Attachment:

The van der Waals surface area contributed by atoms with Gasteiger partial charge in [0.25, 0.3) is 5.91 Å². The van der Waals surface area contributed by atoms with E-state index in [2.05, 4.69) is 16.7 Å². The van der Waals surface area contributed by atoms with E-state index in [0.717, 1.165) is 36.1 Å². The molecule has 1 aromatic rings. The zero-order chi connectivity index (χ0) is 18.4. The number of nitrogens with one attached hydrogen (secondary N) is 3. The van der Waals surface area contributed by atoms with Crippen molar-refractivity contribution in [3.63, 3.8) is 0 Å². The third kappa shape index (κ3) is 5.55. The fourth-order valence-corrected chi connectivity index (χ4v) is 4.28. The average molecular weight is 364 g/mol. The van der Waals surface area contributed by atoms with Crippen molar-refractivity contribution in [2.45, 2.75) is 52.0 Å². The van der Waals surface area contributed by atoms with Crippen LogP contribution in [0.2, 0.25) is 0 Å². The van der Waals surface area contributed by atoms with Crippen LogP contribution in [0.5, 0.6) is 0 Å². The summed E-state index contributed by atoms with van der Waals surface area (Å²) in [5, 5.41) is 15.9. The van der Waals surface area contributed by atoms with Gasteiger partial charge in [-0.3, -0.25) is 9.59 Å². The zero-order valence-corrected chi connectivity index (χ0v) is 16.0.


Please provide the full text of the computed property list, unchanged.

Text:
The van der Waals surface area contributed by atoms with Gasteiger partial charge in [0.25, 0.3) is 5.91 Å². The van der Waals surface area contributed by atoms with E-state index in [2.05, 4.69) is 16.7 Å². The van der Waals surface area contributed by atoms with E-state index in [0.717, 1.165) is 36.1 Å². The molecule has 1 aromatic rings. The zero-order chi connectivity index (χ0) is 18.4. The number of nitrogens with one attached hydrogen (secondary N) is 3. The van der Waals surface area contributed by atoms with Crippen molar-refractivity contribution in [3.63, 3.8) is 0 Å². The third kappa shape index (κ3) is 5.55. The fourth-order valence-corrected chi connectivity index (χ4v) is 4.28. The average molecular weight is 364 g/mol. The van der Waals surface area contributed by atoms with Crippen molar-refractivity contribution in [2.45, 2.75) is 52.0 Å². The van der Waals surface area contributed by atoms with Crippen LogP contribution in [0.2, 0.25) is 0 Å². The van der Waals surface area contributed by atoms with Crippen LogP contribution in [0.5, 0.6) is 0 Å². The summed E-state index contributed by atoms with van der Waals surface area (Å²) in [5, 5.41) is 15.9. The van der Waals surface area contributed by atoms with Gasteiger partial charge in [-0.3, -0.25) is 9.59 Å². The zero-order valence-corrected chi connectivity index (χ0v) is 16.0.